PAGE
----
We followed the water out as it ebbed. The stink of low tide surrounded us. The land shelved out gently and I quickly understood why Brashen had chosen to anchor in the deepest part of the harbour. The retreating waves bared rocks and sand usually immersed in saltwater. Small crabs scuttled among the wet stones. I caught the flash of a fingerling stranded in a tide pool.

  We caught up with the ebbing waves. ‘Now we get wet,’ I warned the others.

  ‘Been wet before,’ Per replied gamely.

  We waded out, trying not to splash. I heard Lant make a small sound as he took the step that filled his boot with water. And deeper we went, pushing against the water that rose past our knees, our thighs and then our waists. Waves slapped against us, as if to push us away from our goal.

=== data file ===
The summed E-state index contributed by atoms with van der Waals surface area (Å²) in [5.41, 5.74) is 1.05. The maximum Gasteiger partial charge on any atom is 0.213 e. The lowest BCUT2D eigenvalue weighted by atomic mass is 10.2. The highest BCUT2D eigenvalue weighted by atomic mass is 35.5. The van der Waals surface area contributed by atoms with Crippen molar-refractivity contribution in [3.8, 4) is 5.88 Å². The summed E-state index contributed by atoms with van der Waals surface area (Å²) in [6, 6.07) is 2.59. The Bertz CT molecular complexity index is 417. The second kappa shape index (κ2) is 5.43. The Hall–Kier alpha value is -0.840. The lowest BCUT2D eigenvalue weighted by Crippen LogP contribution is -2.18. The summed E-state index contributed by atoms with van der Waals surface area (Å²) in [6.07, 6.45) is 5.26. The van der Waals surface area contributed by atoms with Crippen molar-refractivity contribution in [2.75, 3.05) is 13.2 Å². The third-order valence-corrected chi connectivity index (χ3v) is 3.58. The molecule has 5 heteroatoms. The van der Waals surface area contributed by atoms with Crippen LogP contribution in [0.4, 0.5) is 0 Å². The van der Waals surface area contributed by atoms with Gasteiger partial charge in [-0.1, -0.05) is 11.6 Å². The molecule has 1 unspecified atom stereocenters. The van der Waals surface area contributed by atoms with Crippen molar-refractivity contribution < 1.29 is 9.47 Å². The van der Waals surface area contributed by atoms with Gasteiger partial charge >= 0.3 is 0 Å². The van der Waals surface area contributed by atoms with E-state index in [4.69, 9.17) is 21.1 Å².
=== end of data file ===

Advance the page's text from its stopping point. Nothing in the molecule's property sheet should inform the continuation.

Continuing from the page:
The pristine white island of Clerres Castle had slimy green roots. I halted us when we were still in darkness, a good distance from the towers and their archers. As the Fool had warned, stone basins of oil functioned as lights along the island’s shore. We huddled and stared.

  ‘We must move slowly. We cannot splash. Whisper as little as possible.’ In the darkness, I could barely see their nods. ‘We need to move as close to the edge of the island as we can, below the level of what the guards can see in the shore-lamps. It will be a long slog. This is a gamble. We may or may not find what we seek. We may fail, but we will try this. If you wish to turn back now, I will not think less of you. I have to go on.’

  ‘Such an encouraging speech,’ Lant muttered.

  Per snickered and Spark said, ‘I’d follow him into battle.’

  Per said, ‘Let’s just go.’